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  • 1. Ahmed, Niaz
    et al.
    Davalos, Antoni
    Eriksson, Niclas
    Uppsala University, Disciplinary Domain of Medicine and Pharmacy, Medicinska och farmaceutiska vetenskapsområdet, centrumbildningar mm , UCR-Uppsala Clinical Research center.
    Ford, Gary A.
    Glahn, Joerg
    Hennerici, Michael
    Mikulik, Robert
    Kaste, Markku
    Lees, Kennedy R.
    Lindsberg, Perttu J.
    Toni, Danilo
    Association of Admission Blood Glucose and Outcome in Patients Treated With Intravenous Thrombolysis2010In: Archives of Neurology, ISSN 0003-9942, E-ISSN 1538-3687, Vol. 67, no 9, p. 1123-1130Article in journal (Refereed)
    Abstract [en]

    Objective: To determine the association between admission blood glucose and outcome in ischemic stroke patients treated with thrombolysis. Design: A prospective, open, multinational, observational study. Setting: An ongoing Internet-based, academic-driven, interactive thrombolysis register. Patients: Between 2002 and 2007, 16 049 patients were recorded in the SITS-ISTR. Main Outcome Measure: Blood glucose was recorded at admission. Blood glucose was divided into the following categories: less than 80,80-120 (reference range), 121-140, 141-160, 161-180, 181-200, and greater than 200 mg/dL. Outcomes were mortality and independence (modified Rankin Scale score of 0-2) at 3 months and symptomatic intracerebral hemorrhage (SICH) (National Institutes of Health Stroke Scale deterioration >= points within 24 hours and type 2 parenchymal hemorrhage). Results: In multivariable analysis, blood glucose as a continuous variable was independently associated with a higher mortality (P < .001), lower independence (P < .001), and an increased risk of SICH (P = .005). Blood glucose greater than 120 mg/dL as a categorical variable was associated with a significantly higher odds for mortality (odds ratio [OR], 1.24; 95% confidence interval [Cl], 1.07-1.44; P = .004) and a lower odds for independence (OR, 0.58; 95% CI, 0.48-0.70; P < .001), and blood glucose from 181 to 200 mg/dL was associated with an increased risk of SICH (OR, 2.86; 95% CI, 1.69-4.83; P < .001) compared with the reference level. The trends of associations between blood glucose and outcomes were similar in patients with diabetes (17%) or without such history, except for mortality (P = .23) and SICH (P = .06) in which the association was not statistically significant in patients with diabetes. Conclusions: Admission hyperglycemia was an independent predictor for poor outcome after stroke/thrombolysis, though SICH rates did not increase significantly until reaching 180 mg/dL. These results suggest that tight control of blood glucose may be indicated in the hyperacute phase following thrombolysis. Randomized trial data are needed.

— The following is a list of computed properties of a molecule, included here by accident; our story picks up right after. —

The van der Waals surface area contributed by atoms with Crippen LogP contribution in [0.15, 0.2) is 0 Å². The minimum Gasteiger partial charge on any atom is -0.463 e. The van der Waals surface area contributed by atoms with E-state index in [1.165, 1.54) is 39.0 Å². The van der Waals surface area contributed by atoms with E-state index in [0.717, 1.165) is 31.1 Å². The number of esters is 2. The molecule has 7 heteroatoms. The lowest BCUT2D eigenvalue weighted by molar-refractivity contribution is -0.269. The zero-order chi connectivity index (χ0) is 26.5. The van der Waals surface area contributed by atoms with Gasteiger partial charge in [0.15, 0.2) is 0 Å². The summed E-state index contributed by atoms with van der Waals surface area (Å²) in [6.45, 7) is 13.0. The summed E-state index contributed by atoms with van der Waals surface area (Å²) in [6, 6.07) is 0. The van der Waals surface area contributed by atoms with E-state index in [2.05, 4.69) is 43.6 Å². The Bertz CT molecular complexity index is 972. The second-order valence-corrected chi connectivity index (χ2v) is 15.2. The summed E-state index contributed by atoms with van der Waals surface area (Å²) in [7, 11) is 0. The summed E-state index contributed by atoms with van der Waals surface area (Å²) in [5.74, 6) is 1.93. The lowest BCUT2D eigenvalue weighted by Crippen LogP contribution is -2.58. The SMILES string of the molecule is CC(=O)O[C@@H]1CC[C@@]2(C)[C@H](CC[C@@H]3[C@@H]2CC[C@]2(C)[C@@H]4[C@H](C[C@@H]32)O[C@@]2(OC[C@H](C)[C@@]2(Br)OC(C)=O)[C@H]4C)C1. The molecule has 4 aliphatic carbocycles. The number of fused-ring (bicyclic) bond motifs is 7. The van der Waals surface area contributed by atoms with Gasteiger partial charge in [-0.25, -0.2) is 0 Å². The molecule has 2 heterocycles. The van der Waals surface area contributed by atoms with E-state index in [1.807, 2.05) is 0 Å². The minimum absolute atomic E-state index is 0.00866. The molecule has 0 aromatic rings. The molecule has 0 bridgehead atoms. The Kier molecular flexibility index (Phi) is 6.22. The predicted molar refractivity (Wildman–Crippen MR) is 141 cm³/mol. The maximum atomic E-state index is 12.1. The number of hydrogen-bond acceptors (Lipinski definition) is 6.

• 2.
    Basun, Hans
    et al.
    Uppsala University, Disciplinary Domain of Medicine and Pharmacy, Faculty of Medicine, Department of Public Health and Caring Sciences.
    Bogdanovic, Nenad
    Ingelsson, Martin
    Uppsala University, Disciplinary Domain of Medicine and Pharmacy, Faculty of Medicine, Department of Public Health and Caring Sciences.
    Almkvist, Ove
    Näslund, Jan
    Axelman, Karin
    Bird, Thomas D
    Nochlin, David
    Schellenberg, Gerard D
    Wahlund, Lars-Olof
    Lannfelt, Lars
    Uppsala University, Disciplinary Domain of Medicine and Pharmacy, Faculty of Medicine, Department of Public Health and Caring Sciences.
    Clinical and Neuropathological Features of the Arctic APP Gene Mutation Causing Early-Onset Alzheimer Disease2008In: Archives of Neurology, ISSN 0003-9942, E-ISSN 1538-3687, Vol. 65, no 4, p. 499-505Article in journal (Refereed)
    Abstract [en]

    Background: A majority of mutations within the beta-amyloid region of the amyloid precursor protein (APP) gene cause inherited forms of intracerebral hemorrhage. Most of these mutations may also cause cognitive impairment, but the Arctic APP mutation is the only known intra-beta-amyloid mutation to date causing the more typical clinical picture of Alzheimer disease. Objective: To describe features of 1 Swedish and 1 American family with the previously reported Arctic APP mutation. Design, Setting, and Participants: Affected and non-affected carriers of the Arctic APP mutation from the Swedish and American families were investigated clinically. In addition, 1 brain from each family was investigated neuropathologically. Results: The clinical picture, with age at disease onset in the sixth to seventh decade of life and dysfunction in multiple cognitive areas, is indicative of Alzheimer disease and similar to the phenotype for other Alzheimer disease APP mutations. Several affected mutation carriers displayed general brain atrophy and reduced blood flow of the parietal lobe as demonstrated by magnetic resonance imaging and single-photon emission computed tomography. One Swedish case and 1 American case with the Arctic APP mutation came to autopsy, and both showed no signs of hemorrhage but revealed severe congophilic angiopathy, region-specific neurofibrillary tangle pathological findings, and abundant amyloid plaques. Intriguingly, most plaques from both of these cases had a characteristic ringlike character. Conclusions: Overall, our findings corroborate that the Arctic APP mutation causes a clinical and neuropathological picture compatible with Alzheimer disease.